MATH EXPLORERS' CLUB Cornell Department of Mathematics

# Billiards and Puzzles

 Introduction 1. Rectangular Billiards 2. Circular/Elliptical Tables 3. Triangular Billiards 4. Puzzles 5. Two-Hole Billiards References ## Triangular Billiards

Consider an equilateral triangular billiard table and assume that a billiard ball starts from one corner of the triangle, say A. The ball bounces 7 times obeying the same rules of billiards and returns to the original corner. Consider also that the initial triangle has vertices located at A=(0,0), B=(1,0), and C=(0,1), as in the picture.

Question: Find an angle for which the ball returns to the initial vertex A?

This is one of the problems proposed by Ken Duisenberg regarding the path of a billiard ball in an equilateral triangle, Reference #9. In order to answer the question, we need to tesselate one sixth of the plane with unfoldings of the billiard table, as shown in the image below. Each vertex of the tesselation corresponds to one of the original veritices of the equilateral billiard table. For example, point of coordinates (0,0), (1,1), (0,3), (1,4), (2,2) all correspond to vertex A. Points of coordinates (1,0), (0,2), (2,1) correspond to vertex B, and similarly for C, as shown in the picture below. Remark #1: A line drawn from the origin to vertex A of coordinates (1,4) represents a ball that returns to corner A after a number of bounces.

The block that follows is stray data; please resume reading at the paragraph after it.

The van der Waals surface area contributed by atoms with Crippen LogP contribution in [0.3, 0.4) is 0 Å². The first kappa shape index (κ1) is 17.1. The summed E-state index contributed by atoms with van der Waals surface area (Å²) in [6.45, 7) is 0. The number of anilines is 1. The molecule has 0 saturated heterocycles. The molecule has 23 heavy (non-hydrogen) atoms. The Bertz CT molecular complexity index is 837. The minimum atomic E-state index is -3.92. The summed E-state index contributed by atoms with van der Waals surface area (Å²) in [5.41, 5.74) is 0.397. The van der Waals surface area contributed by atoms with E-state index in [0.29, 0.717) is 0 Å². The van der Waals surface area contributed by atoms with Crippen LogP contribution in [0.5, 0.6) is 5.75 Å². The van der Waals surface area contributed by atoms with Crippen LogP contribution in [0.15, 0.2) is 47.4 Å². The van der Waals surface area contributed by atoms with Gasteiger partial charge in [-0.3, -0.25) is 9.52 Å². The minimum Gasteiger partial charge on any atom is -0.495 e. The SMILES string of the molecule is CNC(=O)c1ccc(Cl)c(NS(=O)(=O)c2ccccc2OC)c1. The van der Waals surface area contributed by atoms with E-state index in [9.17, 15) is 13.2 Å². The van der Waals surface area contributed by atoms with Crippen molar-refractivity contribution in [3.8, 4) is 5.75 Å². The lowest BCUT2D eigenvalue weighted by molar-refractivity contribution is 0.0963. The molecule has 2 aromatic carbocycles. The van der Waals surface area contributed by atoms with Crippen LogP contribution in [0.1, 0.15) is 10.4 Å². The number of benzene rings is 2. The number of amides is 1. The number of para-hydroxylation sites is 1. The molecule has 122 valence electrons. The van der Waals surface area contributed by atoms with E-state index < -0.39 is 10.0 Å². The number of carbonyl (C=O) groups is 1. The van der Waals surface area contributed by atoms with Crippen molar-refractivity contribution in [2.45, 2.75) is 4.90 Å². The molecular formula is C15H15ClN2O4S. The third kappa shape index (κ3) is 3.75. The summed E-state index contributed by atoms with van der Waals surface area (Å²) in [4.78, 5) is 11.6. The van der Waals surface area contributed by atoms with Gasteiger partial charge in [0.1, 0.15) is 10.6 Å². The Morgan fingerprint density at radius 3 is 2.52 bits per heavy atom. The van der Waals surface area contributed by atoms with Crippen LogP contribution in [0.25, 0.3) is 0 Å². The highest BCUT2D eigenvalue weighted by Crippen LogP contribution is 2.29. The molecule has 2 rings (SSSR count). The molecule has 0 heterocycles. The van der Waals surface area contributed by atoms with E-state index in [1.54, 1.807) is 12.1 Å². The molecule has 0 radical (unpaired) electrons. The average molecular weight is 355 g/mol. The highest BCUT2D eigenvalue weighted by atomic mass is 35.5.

Remark #2: The number of tesselation edges that the red line in the picture crosses represents the number of bounces. In this case the red line illustrates exactly 7 bounces.

The problem now reduces to finding an angle in the right triangle with vertices at (0,0), (1,4), and (0,3). Notice however that the distance from (1,4) to (0,3) is exactly four times the height in an equilateral triangle of sidelength 1. It is therefore 2√3. The distance between (0,0) and (0,3) is just 3 and thereofre the tangent of the angle that we want is 2√3 ⁄ 3. The angle is then arctan(2√3 ⁄ 3), which is approximately 49.11 degrees.

Exercise #1: Find another angle which also solves the problem.
Exercise #2: Is it possible to solve the problem if we ask for 5 bounces instead of 7? As a hint, the answer to this question is negative.
Exercise #3: For what initial angles will the ball starting from A return to A? How many bounces are necessary for this to happen?

 Top Next lesson